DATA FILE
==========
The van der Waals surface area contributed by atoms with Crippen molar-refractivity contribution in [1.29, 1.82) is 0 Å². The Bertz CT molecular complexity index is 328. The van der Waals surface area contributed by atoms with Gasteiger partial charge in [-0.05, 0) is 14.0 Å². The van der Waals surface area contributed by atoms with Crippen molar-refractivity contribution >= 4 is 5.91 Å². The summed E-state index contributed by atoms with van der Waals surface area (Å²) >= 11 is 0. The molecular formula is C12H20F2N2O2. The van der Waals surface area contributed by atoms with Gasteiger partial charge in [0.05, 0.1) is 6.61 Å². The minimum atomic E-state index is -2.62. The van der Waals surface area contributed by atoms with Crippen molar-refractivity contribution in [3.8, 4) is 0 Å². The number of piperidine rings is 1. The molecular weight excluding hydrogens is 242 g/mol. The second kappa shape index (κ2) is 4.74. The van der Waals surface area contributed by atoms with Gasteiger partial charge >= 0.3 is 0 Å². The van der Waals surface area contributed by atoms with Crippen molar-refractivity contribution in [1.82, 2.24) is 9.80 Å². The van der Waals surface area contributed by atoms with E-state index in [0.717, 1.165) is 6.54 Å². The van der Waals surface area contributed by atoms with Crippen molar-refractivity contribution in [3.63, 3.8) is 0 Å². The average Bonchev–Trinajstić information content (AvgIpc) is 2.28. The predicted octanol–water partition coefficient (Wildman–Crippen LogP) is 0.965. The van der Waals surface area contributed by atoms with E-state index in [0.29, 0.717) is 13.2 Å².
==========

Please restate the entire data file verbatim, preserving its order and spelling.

The van der Waals surface area contributed by atoms with Crippen molar-refractivity contribution in [1.29, 1.82) is 0 Å². The Bertz CT molecular complexity index is 328. The van der Waals surface area contributed by atoms with Gasteiger partial charge in [-0.05, 0) is 14.0 Å². The van der Waals surface area contributed by atoms with Crippen molar-refractivity contribution >= 4 is 5.91 Å². The summed E-state index contributed by atoms with van der Waals surface area (Å²) >= 11 is 0. The molecular formula is C12H20F2N2O2. The van der Waals surface area contributed by atoms with Gasteiger partial charge in [0.05, 0.1) is 6.61 Å². The minimum atomic E-state index is -2.62. The van der Waals surface area contributed by atoms with Crippen molar-refractivity contribution in [3.8, 4) is 0 Å². The number of piperidine rings is 1. The molecular weight excluding hydrogens is 242 g/mol. The second kappa shape index (κ2) is 4.74. The van der Waals surface area contributed by atoms with Gasteiger partial charge >= 0.3 is 0 Å². The van der Waals surface area contributed by atoms with Crippen molar-refractivity contribution in [1.82, 2.24) is 9.80 Å². The van der Waals surface area contributed by atoms with E-state index in [0.717, 1.165) is 6.54 Å². The van der Waals surface area contributed by atoms with Crippen molar-refractivity contribution in [3.63, 3.8) is 0 Å². The average Bonchev–Trinajstić information content (AvgIpc) is 2.28. The predicted octanol–water partition coefficient (Wildman–Crippen LogP) is 0.965. The van der Waals surface area contributed by atoms with E-state index in [0.29, 0.717) is 13.2 Å².